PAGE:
Arizona Civil Legal Needs Community Survey

Civil legal organizations in Arizona are seeking your input to increase their ability to meet the civil legal needs of Arizona's lower income residents. Please complete this survey to assist in improving civil legal services in Arizona.

Encuesta de Necesidades Legales Civiles de Arizona

Las organizaciones legales civiles en Arizona buscan su opinión para aumentar su capacidad de satisfacer las necesidades legales civiles de los residentes de bajos ingresos de Arizona. Por favor complete esta encuesta para ayudar a mejorar los servicios legales civiles en Arizona.

Court Basics

Veterans Courts in Arizona - What They Are, How They Work, and Who Qualifies

What is Veterans Court?

Veterans Court is a specialty program that exists in some courthouses in Arizona. The goal of Veterans Court is to help former service members become active, contributing members of their community. This program brings together legal counsel, court staff, the Department of Veteran Affairs, and other support organizations to help veteran's facing a criminal legal issue.
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Who is Veterans' Court for?

The Veterans' Court program is for those currently in, or entering, the criminal justice system. Those involved in the program often have issues as the result of:
Post-Traumatic Stress Disorder (PTSD)
Traumatic Brain Injury (TBI)
Anger Issues
Alcohol Abuse
Drug Abuse
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Depending on the issue the veteran is facing, the veteran's support team works to create and supervise a specialized treatment plan. These treatment plans are designed to address the underlying causes of the veteran's behavior and substance abuse issues.

Who is eligible for Veterans' Court?

Unfortunately, not every veteran is eligible for Veterans' Court. Veterans that have cases in a courthouse without a Veterans' Court will not be able to participate in the treatment program.
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Each Veterans' Court is operated differently depending on the community, presiding judge, and support staff. This program is voluntary and the veteran must ask to be placed in the program. Once a veteran requests to be in the program, the prosecutor, defense attorney, and judge may consider the following:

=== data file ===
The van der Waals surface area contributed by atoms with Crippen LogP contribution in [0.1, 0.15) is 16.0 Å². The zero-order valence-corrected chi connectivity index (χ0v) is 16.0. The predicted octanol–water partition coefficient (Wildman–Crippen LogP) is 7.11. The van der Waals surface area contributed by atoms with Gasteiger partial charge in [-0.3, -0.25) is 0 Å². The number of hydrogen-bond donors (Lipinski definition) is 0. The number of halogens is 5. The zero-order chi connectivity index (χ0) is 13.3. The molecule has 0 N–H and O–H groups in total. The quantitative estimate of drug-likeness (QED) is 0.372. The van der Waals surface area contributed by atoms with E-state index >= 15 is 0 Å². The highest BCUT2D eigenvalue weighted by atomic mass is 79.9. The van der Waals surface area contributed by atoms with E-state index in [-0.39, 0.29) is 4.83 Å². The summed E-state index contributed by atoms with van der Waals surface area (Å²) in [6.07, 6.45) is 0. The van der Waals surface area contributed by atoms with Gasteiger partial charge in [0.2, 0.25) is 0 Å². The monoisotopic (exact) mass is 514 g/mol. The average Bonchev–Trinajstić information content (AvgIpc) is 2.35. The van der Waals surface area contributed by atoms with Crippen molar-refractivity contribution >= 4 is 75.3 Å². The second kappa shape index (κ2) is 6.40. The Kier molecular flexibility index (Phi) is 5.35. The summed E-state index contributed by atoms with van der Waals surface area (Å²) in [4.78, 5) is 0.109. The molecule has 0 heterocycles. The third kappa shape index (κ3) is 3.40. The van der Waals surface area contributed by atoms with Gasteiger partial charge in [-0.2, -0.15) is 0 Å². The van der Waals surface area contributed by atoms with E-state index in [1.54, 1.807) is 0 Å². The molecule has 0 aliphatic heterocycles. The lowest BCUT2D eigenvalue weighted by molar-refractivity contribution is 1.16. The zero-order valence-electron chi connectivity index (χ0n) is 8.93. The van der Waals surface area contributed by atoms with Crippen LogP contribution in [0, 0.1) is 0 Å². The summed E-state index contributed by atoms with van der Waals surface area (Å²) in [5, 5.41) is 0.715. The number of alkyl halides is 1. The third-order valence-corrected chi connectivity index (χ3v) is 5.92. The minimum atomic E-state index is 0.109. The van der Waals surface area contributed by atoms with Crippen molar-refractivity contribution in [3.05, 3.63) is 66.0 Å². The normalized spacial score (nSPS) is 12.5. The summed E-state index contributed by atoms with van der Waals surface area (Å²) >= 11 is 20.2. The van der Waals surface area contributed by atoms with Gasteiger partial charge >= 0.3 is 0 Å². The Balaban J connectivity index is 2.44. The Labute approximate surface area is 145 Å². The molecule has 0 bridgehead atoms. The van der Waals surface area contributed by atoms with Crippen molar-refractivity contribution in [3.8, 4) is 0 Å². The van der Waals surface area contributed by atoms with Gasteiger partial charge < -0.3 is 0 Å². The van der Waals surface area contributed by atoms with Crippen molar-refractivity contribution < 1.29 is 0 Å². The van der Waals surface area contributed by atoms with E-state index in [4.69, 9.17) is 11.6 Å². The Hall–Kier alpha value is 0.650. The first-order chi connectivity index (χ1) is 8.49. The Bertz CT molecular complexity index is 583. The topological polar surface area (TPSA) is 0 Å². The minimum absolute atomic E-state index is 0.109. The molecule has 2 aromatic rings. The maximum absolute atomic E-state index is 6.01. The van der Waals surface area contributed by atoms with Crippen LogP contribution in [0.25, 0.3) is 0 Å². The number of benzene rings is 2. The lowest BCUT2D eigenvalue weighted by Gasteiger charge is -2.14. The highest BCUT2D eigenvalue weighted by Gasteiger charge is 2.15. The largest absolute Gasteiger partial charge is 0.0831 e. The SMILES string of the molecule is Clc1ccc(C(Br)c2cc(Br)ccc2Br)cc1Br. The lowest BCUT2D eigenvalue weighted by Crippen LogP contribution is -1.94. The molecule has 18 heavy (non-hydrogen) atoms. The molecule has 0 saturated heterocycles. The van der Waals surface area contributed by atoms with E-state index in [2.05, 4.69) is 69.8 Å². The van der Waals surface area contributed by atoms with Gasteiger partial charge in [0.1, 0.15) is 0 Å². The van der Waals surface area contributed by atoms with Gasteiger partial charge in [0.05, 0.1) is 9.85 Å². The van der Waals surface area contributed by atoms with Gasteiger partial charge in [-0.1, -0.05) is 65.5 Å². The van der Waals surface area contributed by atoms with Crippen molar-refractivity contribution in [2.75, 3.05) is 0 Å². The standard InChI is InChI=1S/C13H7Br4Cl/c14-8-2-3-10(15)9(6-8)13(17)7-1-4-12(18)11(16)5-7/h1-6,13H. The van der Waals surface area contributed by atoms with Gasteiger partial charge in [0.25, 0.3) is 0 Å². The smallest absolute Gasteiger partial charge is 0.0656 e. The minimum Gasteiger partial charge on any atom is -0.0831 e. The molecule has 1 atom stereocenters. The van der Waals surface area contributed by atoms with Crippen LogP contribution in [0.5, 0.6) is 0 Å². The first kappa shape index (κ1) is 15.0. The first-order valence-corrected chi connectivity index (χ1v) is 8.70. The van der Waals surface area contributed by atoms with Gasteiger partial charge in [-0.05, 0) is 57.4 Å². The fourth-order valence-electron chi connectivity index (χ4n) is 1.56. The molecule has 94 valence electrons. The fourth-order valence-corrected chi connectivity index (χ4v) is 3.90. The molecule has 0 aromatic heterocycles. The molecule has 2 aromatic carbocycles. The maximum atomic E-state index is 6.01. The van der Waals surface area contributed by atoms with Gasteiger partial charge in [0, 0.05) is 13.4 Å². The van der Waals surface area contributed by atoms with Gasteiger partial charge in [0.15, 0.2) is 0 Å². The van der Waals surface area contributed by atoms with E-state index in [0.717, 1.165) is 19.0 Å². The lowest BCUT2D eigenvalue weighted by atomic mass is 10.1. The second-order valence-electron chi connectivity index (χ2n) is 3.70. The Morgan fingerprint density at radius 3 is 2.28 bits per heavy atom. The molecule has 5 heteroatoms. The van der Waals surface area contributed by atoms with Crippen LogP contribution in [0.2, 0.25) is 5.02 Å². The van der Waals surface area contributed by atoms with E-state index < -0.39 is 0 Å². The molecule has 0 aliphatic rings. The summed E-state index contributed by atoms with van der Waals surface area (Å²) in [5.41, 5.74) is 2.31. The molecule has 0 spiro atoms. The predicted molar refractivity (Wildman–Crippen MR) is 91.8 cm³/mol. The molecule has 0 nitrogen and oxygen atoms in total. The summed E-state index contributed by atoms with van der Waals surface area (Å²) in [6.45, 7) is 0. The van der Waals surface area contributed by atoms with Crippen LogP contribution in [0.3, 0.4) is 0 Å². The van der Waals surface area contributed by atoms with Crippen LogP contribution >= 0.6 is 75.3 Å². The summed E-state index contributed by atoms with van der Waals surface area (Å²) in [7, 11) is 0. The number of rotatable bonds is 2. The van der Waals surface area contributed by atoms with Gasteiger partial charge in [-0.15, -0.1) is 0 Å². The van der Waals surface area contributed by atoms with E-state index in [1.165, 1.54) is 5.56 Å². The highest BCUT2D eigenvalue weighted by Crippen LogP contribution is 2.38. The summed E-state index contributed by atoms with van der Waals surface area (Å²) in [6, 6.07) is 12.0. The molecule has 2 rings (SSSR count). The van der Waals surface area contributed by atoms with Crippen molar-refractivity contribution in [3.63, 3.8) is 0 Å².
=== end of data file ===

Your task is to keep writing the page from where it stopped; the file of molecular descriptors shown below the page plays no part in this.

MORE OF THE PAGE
• The criminal charge that the veteran is facing
  • The veteran's legal history
  • Plea agreements that may exist
  • Recommendations from Adult Probation Departments
  • The veteran being willing to fully participate in the program

How can a veteran remain eligible for a Veterans Court program?

For the veteran to remain eligible, they have to actively participate and work towards making progress in the treatment program that is developed for them by the court. There may be certain requirements that the veteran has to agree to and cannot violate to remain in the program. If the veteran does not follow the rules or requirements they may be thrown out of the program and returned to the regular judicial process.

What is the process for Arizona Veterans Courts?

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The prosecutor and the defense counsel evaluate each case and must agree that the case is appropriate for Veterans Court.  The case is then presented to the Judge for final approval.
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The Department of Veterans Affairs Veterans Justice Outreach specialist then verifies the veterans eligibility for veteran’s benefits and conducts an initial assessment of the veteran’s treatment requirements.  The veteran, if eligible for VA benefits, is then directed to the local VA medical facility for a more in-depth assessment.
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It is from this assessment a treatment plan is agreed on for presentation to the Judge.  Upon approval of the plan by the Judge, the veteran begins the treatment programs called for in the plan.

Progress in the treatment program is closely monitored by the Court.  Non-compliance with the treatment program can lead to penalties which may include incarceration, community service, and reprimand by the Judge.  In cases of continuous non-compliance, a veteran may be removed from Veterans' Court.  The favorable terms of any plea agreement may revoked and a sentence given.

What happens to veterans who complete their program successfully?


Upon successful completion of a Veterans' Court program, diversion eligible veterans may have their case dismissed. Veterans on probation may have their probation successfully terminated.

Veterans in Veterans' Court can expect to be subjected to more frequent reviews by the court to monitor the veteran’s progress in their treatment programs.

 

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Veterans making satisfactory progress may be recognized by the Court and offered words of encouragement.  

Veterans not making satisfactory progress may expect words of encouragement of an entirely different nature and additional penalties may be given. 

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Successful completion of the Veterans Court program will be marked by “graduation” from the program. 

This website has been prepared for general information purposes only. The information on this website is not legal advice. Legal advice is dependent upon the specific circumstances of each situation. Also, the law may vary from state-to-state or county-to-county, so that some information in this website may not be correct for your situation. Finally, the information contained on this website is not guaranteed to be up to date. Therefore, the information contained in this website cannot replace the advice of competent legal counsel licensed in your jurisdiction.

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